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A law student’s response to JFK’s grandson’s plea for youth to reelect Obama

A law student’s response to JFK’s grandson’s plea for youth to reelect Obama

To Jack Schlossberg:

My name is Bryan Jacoutot. I’m 23 years old, and a second year law student at Georgia State University in Atlanta, Georgia.

I recently had the opportunity to read your opinion piece on CNN that called on our nation’s youth to reelect Barack Obama this November.

I wanted to reach out to you because I believe you make a very valid point on the importance of citizen participation by our generation in this election. However, I think that your lofty portrayal of the accomplishments of President Obama mischaracterizes what will ultimately be his long term effect on our generation.

You touched on many domestic political issues, but failed to even mention what are undoubtedly the two greatest domestic issues of this election: Unemployment and fiscal responsibility. Your statement that President Obama has been our generation’s “biggest ally in Washington since the start of his presidency,” seems particularly misguided, and it ignores the economic realities facing young Americans as a result of the President’s policies.

One of the most important things to America’s youth is the ability to secure employment upon graduation. It is essential to our well being. It keeps us from a life of debt and dependency, and allows us to pursue the fundamental American ideal of self-determination. In this regard, President Obama has utterly failed our generation. Taking into account the dismal level of work force participation for people ages 18-29, America’s youth unemployment level is 16.7%.

For young people, high unemployment such as this carries with it unique challenges. Many of us, myself included, will graduate and enter the workforce with 6-figure levels of student loan debt. But the workforce President Obama has cultivated for us through his policies has little need for unproven graduates when men and women with years of experience are still receiving pink slips.

The only option for many of us will be to languish in our childhood bedrooms, provided that we’re fortunate enough to have parents who can afford to take us back in. I have heard over and over again from this administration that “America is on the right track.” But how long must we continue on a track producing unacceptable results until we finally realize we’re going the wrong way? How long can we justify blaming previous administrations for our current failures?

Young Americans are particularly vulnerable to the consequences of this systemic buck passing. Even if a new graduate secures a job and slowly begins paying off their private debts, what awaits them still further around the corner is a relentlessly increasing level of public debt. While this debt is attributable to both parties, it was President Obama who said back in February of 2009 that, “today I am pledging to cut the deficit we inherited in half by the end of my first term.” As we approach that end, it seems clear that he never had any such intention.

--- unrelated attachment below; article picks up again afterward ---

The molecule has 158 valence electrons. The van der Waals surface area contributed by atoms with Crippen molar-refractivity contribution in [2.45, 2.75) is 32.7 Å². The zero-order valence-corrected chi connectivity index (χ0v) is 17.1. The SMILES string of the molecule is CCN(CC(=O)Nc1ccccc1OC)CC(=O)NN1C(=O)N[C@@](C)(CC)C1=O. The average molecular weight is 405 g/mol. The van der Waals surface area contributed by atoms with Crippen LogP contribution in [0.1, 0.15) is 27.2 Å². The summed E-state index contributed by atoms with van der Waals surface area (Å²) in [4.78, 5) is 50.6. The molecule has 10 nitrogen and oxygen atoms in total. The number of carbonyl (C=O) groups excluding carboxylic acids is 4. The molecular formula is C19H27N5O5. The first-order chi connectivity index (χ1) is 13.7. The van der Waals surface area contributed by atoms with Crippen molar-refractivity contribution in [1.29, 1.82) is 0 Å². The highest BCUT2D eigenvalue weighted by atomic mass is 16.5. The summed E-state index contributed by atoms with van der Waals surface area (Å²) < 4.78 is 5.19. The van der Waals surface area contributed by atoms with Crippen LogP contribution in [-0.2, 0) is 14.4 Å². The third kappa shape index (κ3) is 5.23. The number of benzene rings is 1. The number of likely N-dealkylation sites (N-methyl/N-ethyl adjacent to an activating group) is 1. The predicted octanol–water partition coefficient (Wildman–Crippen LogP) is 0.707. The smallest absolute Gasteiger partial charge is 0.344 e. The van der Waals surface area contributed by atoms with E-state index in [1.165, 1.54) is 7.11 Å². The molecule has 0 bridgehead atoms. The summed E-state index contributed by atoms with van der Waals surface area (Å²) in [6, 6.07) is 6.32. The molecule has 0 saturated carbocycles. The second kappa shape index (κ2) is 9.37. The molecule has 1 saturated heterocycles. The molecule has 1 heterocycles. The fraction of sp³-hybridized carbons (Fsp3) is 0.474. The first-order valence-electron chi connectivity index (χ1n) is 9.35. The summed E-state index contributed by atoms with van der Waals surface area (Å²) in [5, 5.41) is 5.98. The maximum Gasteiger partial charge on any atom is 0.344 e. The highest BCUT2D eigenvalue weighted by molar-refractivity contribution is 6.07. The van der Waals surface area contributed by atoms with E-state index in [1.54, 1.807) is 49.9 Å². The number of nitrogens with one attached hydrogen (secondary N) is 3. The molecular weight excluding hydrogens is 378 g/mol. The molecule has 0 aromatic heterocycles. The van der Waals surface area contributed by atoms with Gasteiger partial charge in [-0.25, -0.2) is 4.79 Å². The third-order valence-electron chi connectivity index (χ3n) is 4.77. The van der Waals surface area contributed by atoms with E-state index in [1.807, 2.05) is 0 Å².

The American national debt surpassed $16 trillion last week, thanks in part to the $5 trillion that was added in the course of President Obama’s first term. While I’m aware that in our lifetimes we’ve always lived with trillions of dollars in national debt looming overhead, we must realize that this is not some imaginary number destined to perpetually accompany American government. It is real, and our creditors will someday call our debt. It won’t be Barack Obama who has to pay them back, it is our generation that will be charged with this task. This reality is overlooked all too often, but it is one of the greatest dangers facing our generation.

Instead of focusing on these issues, you spoke about topics like green energy and climate change as reason for reelecting President Obama. These areas of policy are clearly important ones, and they rightly deserve a place in our national conversation. But more so than government mandated energy efficient vehicles and climate change awareness, the single most important thing to our generation should be ensuring that America as we know it survives for the generations that will come after us. America cannot be a global leader in green energy production if we can’t even pay our own bills.